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Comments on the effects of the amendments made by title 1 of the

Digital Millennium Copyright Act, (``DMCA'') and the development
of electronic commerce on the operation of sections 109 and 117 of
title 17, United States Code, and the relationship between
existing and emerging technology and the operation of such

I am opposed to prohibiting the circumvention of technical means of
securing copyrighted material. The copyright is a legal protection for
intellectual property that should stand on its own; the technical
means of enforcing copyright should not be protected in any special
way because there are already sanctions for those who violate
copyrights regardless of technical means of protection.

The copyright protection of intellectual property (IP) has been
conceived to serve the public good; the fact that it offers
significant advantages to the producers of IP is only a mechanism for
achieving the progress in the arts, science and industry. Consequently,
the constitution requires that the copyright law has to balance the
rights of producers and consumers. Traditionally, this balance has
been guaranteed by 'fair use exceptions', rights guaranteed by
17 USC 109 and 114, time-shifting, right to quote copyrighted
material for scholarly purposes, etc.

The commercial interests began already using DMCA to expand their
control over distribution, seeking to destroy the freedoms and rights
that are firmly established in the law of the land and in the minds of
the consumers. In particular, the rights guaranteed by the 'first sale
doctrine', as well as rights to administer the system (backup, copying,
etc) are just some examples of the liberties that are taken away.

I reiterate: the anti-circumvention rule does not protect IP---it is
already protected by the previous law. Instead, DMCA protects the
control of delivery of IP. For instance, the content brokers can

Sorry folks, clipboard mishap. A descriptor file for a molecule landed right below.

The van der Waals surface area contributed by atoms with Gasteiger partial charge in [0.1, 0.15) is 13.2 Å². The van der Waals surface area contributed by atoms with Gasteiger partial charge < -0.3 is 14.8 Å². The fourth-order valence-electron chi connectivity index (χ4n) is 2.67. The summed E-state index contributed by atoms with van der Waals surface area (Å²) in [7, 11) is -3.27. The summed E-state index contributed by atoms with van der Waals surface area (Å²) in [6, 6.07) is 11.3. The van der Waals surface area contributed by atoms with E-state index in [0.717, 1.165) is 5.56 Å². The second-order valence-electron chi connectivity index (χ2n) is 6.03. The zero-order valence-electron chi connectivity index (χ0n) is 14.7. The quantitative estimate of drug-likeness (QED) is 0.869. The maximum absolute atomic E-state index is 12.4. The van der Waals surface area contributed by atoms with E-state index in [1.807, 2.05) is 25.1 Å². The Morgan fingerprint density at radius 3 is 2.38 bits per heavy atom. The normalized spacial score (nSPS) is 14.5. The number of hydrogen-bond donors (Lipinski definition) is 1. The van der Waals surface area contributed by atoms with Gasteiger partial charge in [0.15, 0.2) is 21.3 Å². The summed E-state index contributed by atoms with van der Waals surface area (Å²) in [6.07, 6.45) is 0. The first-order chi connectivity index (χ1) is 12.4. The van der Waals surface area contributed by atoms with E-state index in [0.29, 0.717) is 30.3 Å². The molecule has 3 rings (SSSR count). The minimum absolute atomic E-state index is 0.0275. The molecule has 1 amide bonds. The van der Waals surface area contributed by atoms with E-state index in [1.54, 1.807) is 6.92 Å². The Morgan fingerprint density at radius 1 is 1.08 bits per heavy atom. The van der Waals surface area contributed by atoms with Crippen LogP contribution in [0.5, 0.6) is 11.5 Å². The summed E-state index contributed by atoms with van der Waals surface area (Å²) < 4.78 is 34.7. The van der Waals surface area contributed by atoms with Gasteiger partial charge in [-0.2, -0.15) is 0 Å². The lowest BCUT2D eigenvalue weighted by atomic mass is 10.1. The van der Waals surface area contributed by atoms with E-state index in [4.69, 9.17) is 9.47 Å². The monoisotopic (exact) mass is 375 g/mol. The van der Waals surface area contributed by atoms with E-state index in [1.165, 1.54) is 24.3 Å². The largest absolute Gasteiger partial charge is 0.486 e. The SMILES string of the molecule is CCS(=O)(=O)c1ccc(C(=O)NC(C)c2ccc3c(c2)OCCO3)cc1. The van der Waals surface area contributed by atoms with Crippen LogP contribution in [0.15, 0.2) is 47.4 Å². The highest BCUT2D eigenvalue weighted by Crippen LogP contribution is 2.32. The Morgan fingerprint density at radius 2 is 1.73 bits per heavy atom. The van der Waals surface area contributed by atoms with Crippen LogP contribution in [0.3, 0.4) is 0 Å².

prevent the consumer from fast-forwarding over commercial
advertisements included in the IP that the consumer purchased.

The fair use rights have always been under attack by the cartel of
large content brokers. They do not directly refuse us these rights, of
course: instead, they began to exploit the anti-circumvention
provisions of DMCA by inventing inept protection systems, whose only
purpose is to establish a straw-man copyright protection system, and
accuse those who point out weaknesses in these systems of violations
of anti-circumvention provisions.

There is a provision of DMCA that states that the fair use exceptions
are not supposed to be impinged by any other provisions of the act.
This is in direct contradiction to the anti-circumvention provisions,
which are being actively prosecuted by the content brokers (e.g. in
the DeCSS case), in the hope of practically preventing the exercise of
fair use rights.

I protest this backdoor usurpation of unprecedented control of
copyrighted material by large content broker corporations. It is
contrary to the intended role of copyright in promoting original
contributions by protecting the authors' rights. Strict enforcement of
anti-circumvention rules does little good for authors' or consumers'
rights; it only provides unjustifiable control to the large content
broker corporations.

Przemek Klosowski, Ph.D.